Equal Protection Initiative

LDF’s Equal Protection Initiative (EPI) is aimed at fully realizing the U.S. Constitution’s promise of equal protection under law by safeguarding, expanding, and deepening efforts to remove and remediate barriers to opportunity for Black people in the economy, our educational systems, and other areas through race-conscious and race-neutral means.  

For over eight decades, the Legal Defense Fund (LDF) has been at the forefront of shaping the legal meaning of the Equal Protection Clause of the Fourteenth Amendment of the U.S. Constitution, most notably through its watershed victory in Brown v. Board of Education. LDF has also played a role in every Supreme Court case involving affirmative action in higher education, including Regents of the University of California v. BakkeGrutter v. BollingerFisher v. University of Texas, and most recently Students for Fair Admissions v. President and Fellows of Harvard College, and Students for Fair Admissions v. University of North Carolina (SFFA v. Harvard/UNC). Since its founding, LDF has been a leader in the decades-long struggle for equal educational and economic opportunities, from its early efforts to desegregate K-12 schools, colleges, and universities and equalize workplaces throughout the Jim Crow South to the passage of the Civil Rights Act of 1964 and ongoing enforcement of that historic legislation. Through litigation and policymaking, LDF has endeavored to dismantle segregation and break down barriers to opportunity in education, housing, employment, and other areas that shape the ability of Black people to thrive and reach their full potential. In the wake of the Supreme Court’s devastating June 29, 2023 decision in SFFA v. Harvard/UNC, EPI seeks to defend and advance the proper interpretation of the Equal Protection Clause and anti-discrimination law to ensure that Black people and other people of color can turn to our judicial system to champion their equality.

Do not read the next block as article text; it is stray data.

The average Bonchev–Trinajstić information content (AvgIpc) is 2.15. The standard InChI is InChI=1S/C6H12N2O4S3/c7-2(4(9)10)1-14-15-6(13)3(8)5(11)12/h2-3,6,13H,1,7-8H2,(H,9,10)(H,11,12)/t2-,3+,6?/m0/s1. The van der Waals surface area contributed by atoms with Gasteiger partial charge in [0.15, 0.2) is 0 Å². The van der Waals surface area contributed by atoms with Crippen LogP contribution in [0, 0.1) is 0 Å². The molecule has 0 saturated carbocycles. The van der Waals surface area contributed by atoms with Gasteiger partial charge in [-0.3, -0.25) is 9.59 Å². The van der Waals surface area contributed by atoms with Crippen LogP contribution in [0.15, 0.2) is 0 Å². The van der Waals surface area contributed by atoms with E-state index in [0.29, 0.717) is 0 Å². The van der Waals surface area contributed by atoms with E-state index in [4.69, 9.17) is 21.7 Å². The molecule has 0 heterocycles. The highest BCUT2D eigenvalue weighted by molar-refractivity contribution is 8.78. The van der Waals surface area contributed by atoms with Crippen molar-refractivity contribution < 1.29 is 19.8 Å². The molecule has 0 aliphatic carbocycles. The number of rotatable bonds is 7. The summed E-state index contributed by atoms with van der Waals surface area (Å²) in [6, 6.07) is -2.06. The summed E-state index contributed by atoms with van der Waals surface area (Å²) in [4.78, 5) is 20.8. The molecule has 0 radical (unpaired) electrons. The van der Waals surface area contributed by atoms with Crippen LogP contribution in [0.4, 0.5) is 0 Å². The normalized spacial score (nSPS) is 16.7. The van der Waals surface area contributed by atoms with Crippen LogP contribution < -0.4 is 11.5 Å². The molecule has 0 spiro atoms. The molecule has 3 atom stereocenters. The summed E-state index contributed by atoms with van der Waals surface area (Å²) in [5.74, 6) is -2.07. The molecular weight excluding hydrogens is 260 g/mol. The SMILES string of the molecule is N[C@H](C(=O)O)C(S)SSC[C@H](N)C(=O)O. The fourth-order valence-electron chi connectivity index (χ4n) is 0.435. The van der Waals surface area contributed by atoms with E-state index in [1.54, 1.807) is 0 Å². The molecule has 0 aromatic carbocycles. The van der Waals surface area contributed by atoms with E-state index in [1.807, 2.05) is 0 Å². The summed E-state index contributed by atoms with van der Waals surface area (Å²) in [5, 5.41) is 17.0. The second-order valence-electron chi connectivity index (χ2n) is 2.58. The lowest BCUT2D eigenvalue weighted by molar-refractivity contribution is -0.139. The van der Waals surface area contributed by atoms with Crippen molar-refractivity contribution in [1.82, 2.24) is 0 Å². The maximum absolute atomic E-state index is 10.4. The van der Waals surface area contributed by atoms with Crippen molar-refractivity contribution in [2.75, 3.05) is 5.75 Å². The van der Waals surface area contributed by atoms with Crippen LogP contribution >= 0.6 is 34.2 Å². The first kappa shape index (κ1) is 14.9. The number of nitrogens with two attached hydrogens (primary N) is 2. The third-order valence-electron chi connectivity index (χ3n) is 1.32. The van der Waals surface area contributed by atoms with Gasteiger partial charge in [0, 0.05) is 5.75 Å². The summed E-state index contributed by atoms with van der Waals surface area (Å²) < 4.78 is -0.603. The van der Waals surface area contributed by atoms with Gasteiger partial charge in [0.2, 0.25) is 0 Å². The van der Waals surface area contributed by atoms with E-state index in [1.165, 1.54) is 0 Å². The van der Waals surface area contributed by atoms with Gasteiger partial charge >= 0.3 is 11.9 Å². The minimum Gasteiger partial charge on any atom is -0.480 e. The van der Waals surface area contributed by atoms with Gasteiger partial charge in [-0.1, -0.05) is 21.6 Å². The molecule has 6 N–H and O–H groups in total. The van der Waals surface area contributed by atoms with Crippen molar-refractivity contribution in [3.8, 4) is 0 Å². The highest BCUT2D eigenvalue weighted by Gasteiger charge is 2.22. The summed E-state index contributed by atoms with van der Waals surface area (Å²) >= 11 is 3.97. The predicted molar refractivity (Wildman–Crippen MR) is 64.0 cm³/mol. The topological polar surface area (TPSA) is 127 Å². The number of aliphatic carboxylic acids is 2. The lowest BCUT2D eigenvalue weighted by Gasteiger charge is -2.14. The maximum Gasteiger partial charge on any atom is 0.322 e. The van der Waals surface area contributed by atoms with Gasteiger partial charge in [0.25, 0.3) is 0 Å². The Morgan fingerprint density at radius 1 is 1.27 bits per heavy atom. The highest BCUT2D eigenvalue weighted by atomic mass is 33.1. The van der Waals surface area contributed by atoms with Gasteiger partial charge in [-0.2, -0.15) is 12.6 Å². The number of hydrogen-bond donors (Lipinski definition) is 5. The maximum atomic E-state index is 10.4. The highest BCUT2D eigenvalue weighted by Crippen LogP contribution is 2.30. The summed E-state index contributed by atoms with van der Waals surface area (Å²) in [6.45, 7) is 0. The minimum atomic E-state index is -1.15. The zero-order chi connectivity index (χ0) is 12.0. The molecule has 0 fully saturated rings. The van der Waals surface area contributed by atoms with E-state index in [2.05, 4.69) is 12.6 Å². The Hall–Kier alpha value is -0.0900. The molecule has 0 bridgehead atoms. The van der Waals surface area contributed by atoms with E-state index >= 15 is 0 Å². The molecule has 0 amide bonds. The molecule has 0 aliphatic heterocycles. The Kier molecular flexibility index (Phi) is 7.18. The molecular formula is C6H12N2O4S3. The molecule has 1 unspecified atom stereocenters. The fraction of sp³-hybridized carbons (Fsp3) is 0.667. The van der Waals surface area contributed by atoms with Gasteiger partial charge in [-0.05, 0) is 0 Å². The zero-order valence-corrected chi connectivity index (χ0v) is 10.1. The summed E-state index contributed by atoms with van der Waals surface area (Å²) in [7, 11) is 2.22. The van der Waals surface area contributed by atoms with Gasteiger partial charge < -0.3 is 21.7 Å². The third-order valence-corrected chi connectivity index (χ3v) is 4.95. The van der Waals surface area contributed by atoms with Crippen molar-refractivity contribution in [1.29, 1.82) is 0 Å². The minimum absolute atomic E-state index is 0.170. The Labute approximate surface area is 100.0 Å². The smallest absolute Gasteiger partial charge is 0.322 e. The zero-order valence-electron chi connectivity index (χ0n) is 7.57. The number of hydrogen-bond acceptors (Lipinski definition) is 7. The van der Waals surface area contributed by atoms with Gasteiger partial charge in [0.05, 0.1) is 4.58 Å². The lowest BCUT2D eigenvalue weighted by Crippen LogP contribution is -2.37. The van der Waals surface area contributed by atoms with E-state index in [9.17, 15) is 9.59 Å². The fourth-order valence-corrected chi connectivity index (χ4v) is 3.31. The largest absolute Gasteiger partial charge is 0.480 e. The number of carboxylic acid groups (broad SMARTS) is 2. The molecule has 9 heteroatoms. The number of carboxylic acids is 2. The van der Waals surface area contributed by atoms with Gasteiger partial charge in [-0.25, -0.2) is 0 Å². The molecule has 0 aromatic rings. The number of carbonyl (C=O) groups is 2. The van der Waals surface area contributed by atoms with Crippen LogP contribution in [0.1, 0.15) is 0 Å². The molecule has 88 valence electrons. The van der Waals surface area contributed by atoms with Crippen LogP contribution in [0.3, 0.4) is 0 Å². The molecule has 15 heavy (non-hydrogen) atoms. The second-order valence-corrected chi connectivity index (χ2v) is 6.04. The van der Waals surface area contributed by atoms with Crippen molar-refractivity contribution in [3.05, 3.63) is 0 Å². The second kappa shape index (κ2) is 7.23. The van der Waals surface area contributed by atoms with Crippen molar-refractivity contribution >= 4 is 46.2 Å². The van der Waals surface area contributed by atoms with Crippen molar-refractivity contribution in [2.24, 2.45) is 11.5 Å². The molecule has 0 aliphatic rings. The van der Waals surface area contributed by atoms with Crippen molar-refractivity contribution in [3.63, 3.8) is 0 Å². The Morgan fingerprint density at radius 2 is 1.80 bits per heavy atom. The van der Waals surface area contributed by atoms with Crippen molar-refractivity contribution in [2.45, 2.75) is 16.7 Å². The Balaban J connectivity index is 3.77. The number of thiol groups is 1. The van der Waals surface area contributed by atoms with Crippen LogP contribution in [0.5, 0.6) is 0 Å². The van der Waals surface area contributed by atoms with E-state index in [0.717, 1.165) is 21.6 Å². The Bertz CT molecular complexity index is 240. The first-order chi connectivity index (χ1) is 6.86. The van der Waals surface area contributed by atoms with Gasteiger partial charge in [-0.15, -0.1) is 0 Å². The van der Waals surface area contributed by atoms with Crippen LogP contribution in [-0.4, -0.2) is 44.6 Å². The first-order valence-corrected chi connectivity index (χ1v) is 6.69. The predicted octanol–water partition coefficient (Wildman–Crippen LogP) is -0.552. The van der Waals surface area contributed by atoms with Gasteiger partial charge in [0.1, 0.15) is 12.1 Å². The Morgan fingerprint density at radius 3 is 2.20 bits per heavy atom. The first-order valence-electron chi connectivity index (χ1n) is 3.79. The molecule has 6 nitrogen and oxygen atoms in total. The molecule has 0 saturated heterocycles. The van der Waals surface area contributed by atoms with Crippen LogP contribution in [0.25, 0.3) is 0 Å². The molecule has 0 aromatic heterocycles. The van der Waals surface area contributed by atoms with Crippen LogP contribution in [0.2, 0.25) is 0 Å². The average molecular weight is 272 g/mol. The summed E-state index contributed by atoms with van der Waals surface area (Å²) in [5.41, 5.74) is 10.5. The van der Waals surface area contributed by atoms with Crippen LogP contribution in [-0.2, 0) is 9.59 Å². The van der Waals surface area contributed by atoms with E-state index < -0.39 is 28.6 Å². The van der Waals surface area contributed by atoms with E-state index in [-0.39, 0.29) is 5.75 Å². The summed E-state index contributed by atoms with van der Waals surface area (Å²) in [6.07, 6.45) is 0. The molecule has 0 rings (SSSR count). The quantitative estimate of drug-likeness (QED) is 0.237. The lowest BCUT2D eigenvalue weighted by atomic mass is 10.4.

SFFA v. Harvard/UNC FAQ

The Supreme Court's affirmative action decision, explained

On June 29, 2023, the U.S. Supreme Court ruled that the race-conscious admissions policies of Harvard and the University of North Carolina (UNC) were unlawful under federal law. The Court found that Harvard and the UNC’s affirmative action programs violated the Equal Protection Clause of the Fourteenth Amendment and Title VI of the Civil Rights Act of 1964. We compiled a backgrounder and FAQ to help you learn more about the case, the Court’s decision, and what it means for students. 

Economic Justice


Guidance for Employers, Businesses, and Funders

The Economic Imperative to Ensure Equal Opportunity

Despite essential civil rights laws such as the Civil Rights Act of 1866 and the Civil Rights Act of 1964, systemic inequalities based on race, gender, and LGBTQ+ status persist in all aspects of American life. The need to secure full equality, as envisioned in Brown v. Board of Education, is particularly urgent as the United States becomes increasingly diverse. Yet after the Supreme Court’s June 2023 decision in SFFA v. Harvard/UNC, which struck down the use of race as a tip in higher education admissions, we are witnessing an unprecedented attack on measures that serve to advance equal opportunity across society. These attacks extend beyond the scope of the opinion and higher education to areas including employment, contracting, and grantmaking.  

At this critical moment, employers, businesses, and funders have a moral, legal, and economic obligation to sustain a deep and substantive commitment to initiatives that advance racial equity and foster greater diversity and inclusion. LDF’s Guidance for Employers, Businesses, and Funders after SFFA v. Harvard/UNC explains what employers, businesses, and funders can do to break down barriers to opportunity following the Supreme Court’s decision. As LDF explains in its guidance, employers continue to have “numerous lawful means of creating more diverse and inclusive workplaces and meeting their obligation to ensure equal opportunities for all.” 

To support important, ongoing efforts to advance DEIA and equal opportunity, LDF offers this general guidance to employers and funders as they navigate the current legal landscape in the aftermath of the SFFA decision: 

Communicate the value of diversity and equal opportunity to their workforce, shareholders, and the public at large.

Build robust pipelines to identify talented individuals of all backgrounds.

Expand recruitment efforts to ensure that their applicant pool reflects the diversity of the labor market and that it does not unjustifiably exclude qualified individuals.